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Area man in ‘existential crisis’ when he ran down neighbour handed 11-month sentence

'Near the end of the marriage, Mr. Pacheco came to suspect, not unreasonably, that his wife was having an affair with his neighbour,' says judge
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A Barrie man who used his pick-up truck to strike a neighbour he believed was having an affair with his wife of 28 years, sending him airborne, has been handed an 11-month jail sentence and 18 months probation.

“Near the end of the marriage, Mr. Pacheco came to suspect, not unreasonably, that his wife was having an affair with his neighbour,” Justice Cary Boswell of the Ontario Superior Court of Justice in Barrie said during the virtual sentence hearing Tuesday as he reviewed the facts.

Early on Sept. 18, 2018, after being sent home from work when he broke down crying after a near sleepless night over the dissolution of his marriage, Isidoro Pacheco was driving to his house when he saw his neighbour helping his wife move out.

Pacheco jumped the curb with his truck, driving over a lawn and hit the man, leaving him with lasting injuries that continue to cause him pain and leaves him with a limp, the court heard.

Last fall, Pacheco pleaded guilty to dangerous driving causing bodily harm, but denied the Crown’s assertion that he hit the neighbour on purpose.

Following a two-week hearing, Boswell found Pacheco had struck the neighbour down intentionally.

“Mr. Pacheco had become increasingly suspicious of his wife’s relationship with (the neighbour)” during the two previous months, Boswell said. “I think it turned into something of an existential crisis for him.”

The neighbour was transferred from Barrie to a Toronto hospital for treatment.

Although Pacheco moved from Portugal to Canada 36 years ago, he remains a landed immigrant. His mother and six brothers also now live in Canada.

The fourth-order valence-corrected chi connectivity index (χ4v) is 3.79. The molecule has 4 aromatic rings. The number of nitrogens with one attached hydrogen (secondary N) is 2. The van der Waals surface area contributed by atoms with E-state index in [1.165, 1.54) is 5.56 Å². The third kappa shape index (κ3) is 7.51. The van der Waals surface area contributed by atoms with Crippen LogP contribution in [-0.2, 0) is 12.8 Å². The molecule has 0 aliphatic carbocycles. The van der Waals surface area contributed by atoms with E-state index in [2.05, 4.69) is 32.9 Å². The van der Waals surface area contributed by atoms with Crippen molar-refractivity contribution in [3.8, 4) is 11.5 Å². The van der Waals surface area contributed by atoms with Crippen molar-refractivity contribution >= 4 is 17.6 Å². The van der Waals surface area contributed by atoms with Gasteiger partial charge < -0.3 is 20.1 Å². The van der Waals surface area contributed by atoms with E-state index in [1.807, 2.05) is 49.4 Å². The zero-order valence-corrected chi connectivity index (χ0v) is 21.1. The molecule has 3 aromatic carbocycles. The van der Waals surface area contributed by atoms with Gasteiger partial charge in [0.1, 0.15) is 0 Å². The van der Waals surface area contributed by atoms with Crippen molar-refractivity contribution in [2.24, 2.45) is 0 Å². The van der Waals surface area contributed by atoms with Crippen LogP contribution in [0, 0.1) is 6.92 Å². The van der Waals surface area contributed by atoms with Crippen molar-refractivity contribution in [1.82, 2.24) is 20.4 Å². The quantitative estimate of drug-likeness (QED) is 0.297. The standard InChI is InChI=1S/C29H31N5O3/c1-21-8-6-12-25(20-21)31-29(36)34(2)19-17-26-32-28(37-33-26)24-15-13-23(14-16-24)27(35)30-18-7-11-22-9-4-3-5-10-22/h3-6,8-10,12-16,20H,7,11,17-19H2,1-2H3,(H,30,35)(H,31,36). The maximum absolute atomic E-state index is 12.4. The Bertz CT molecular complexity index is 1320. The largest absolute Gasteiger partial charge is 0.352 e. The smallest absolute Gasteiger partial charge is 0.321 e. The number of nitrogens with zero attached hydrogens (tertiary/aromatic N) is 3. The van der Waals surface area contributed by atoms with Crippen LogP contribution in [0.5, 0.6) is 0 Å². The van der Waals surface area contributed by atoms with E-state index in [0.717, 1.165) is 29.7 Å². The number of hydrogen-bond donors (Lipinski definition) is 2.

The conviction, court heard, could impact his immigration status. There’s a chance that he may be forced out of the country, where he has lived for the majority of his life, and be returned to his birthplace as a result of the conviction, Boswell said.

In his sentencing, Boswell referred to letters of support from Pacheco’s employer, parish priest and family members. He also referred to periods over the years where Pacheco was dealing with mental health issues.

The primary objective in sentencing, said the judge, was denunciation and deterrence.

While he found a 12-month sentence appropriate, Boswell reduced it by a month because of the more harsh conditions faced by inmates during the pandemic, which includes extended time alone in a cell and reduced visitation by family and friends.

Pacheco also received credit for the week of pre-sentence custody he spent after his arrest, reducing his time further to 10 months and 19 days.

About the Author: Marg. Bruineman

Marg. Bruineman is an award-winning journalist who focuses on justice issues and human interest stories
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